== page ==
• The vendor, not present at the customer site, subcontracts inventory management to a third party and utilizes a third-party warehouse for holding and shipping the inventory, as seen in examples like UPS VMI.


To summarize, VMI is a collaborative strategy between a buyer and supplier to optimize the availability of products at minimal cost. Overall, inventory management cost plays a significant role in reducing supply chain cost. Specifically in the fast-moving consumer goods (FMCG) sector, inventory–turnover ratio needs to be very high in order to be able to compete in the global market.Throughout the supply chain, organizations actively use VMI to reduce inventory-related costs and maintain low inventory levels.

VMI helps organizations to reduce the inventory-associated costs by shifting the responsibility of managing and replenishing inventory to vendors.


If you wish to know more about the Inventory Planning Method in detail, click here to get the The Ultimate Guide to Inventory Planning Methods.

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The Typical Vendor Managed Inventory (VMI)  Process


When the customer needs product, they place an order against a supplier. The customer should be in total control of the timing and the size of the order being placed, based on one of the examples above. The customer maintains the inventory plan.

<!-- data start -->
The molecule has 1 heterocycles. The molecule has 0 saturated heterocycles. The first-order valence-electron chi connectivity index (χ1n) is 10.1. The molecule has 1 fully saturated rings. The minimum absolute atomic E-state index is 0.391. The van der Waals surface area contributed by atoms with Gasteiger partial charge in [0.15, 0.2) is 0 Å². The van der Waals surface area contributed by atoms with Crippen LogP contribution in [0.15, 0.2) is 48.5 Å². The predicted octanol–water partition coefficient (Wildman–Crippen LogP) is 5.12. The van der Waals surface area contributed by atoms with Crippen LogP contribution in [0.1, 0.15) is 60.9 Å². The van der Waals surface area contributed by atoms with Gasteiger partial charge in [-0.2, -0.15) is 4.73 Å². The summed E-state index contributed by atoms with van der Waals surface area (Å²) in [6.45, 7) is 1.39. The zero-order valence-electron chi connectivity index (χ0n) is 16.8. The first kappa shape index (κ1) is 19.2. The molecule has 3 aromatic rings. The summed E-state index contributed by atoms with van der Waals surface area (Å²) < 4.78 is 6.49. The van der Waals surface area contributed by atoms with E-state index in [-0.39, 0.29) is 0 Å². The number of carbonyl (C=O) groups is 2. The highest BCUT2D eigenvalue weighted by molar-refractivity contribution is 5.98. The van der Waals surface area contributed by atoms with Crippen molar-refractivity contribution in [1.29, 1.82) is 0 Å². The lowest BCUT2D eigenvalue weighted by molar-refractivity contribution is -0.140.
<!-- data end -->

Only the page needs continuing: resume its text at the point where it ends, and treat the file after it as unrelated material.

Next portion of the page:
The supplier receives electronic data (usually EDI or via the internet) that tells the supplier the customer’s sales and stock levels. They can view every item that the customer carries as well as true point of sale data in most cases. The supplier is then responsible for creating and maintaining the inventory plan. Under VMI, the supplier generates the order for the replenishment of the inventory, not the customer. Hence, this is what we mean by the inventory being directly managed by the vendor.


An important point to note here is that VMI does not change the ‘ownership’ of the inventory. The ownership remains the same as it did prior to implementing the vendor managed inventory system.


Vendor Managed Inventory VMI

Benefits of Vendor Managed Inventory (VMI)


Now, let’s explore the numerous benefits of Vendor Managed Inventory (VMI)

Benefits to the Customer


  • Better visibility will make it possible to change from air-to-sea freight.
  • Improvement in Fill Rates from the supplier and to the end customer as well as a decrease in stock-outs and a decrease in inventory levels.
  • Planning and ordering cost will decrease due to the responsibility being shifted to the supplier.
  • The overall service level is improved by having the right product at the right time.
  • The supplier is more focused than ever in providing great service.


Benefits to the Supplier


  • Visibility of the customers’ point-of-sale (POS) data makes forecasting easier.
  • Incorporating promotions into the inventory plan becomes easier.

    A reduction in customer ordering errors – which in the past would probably lead to a return.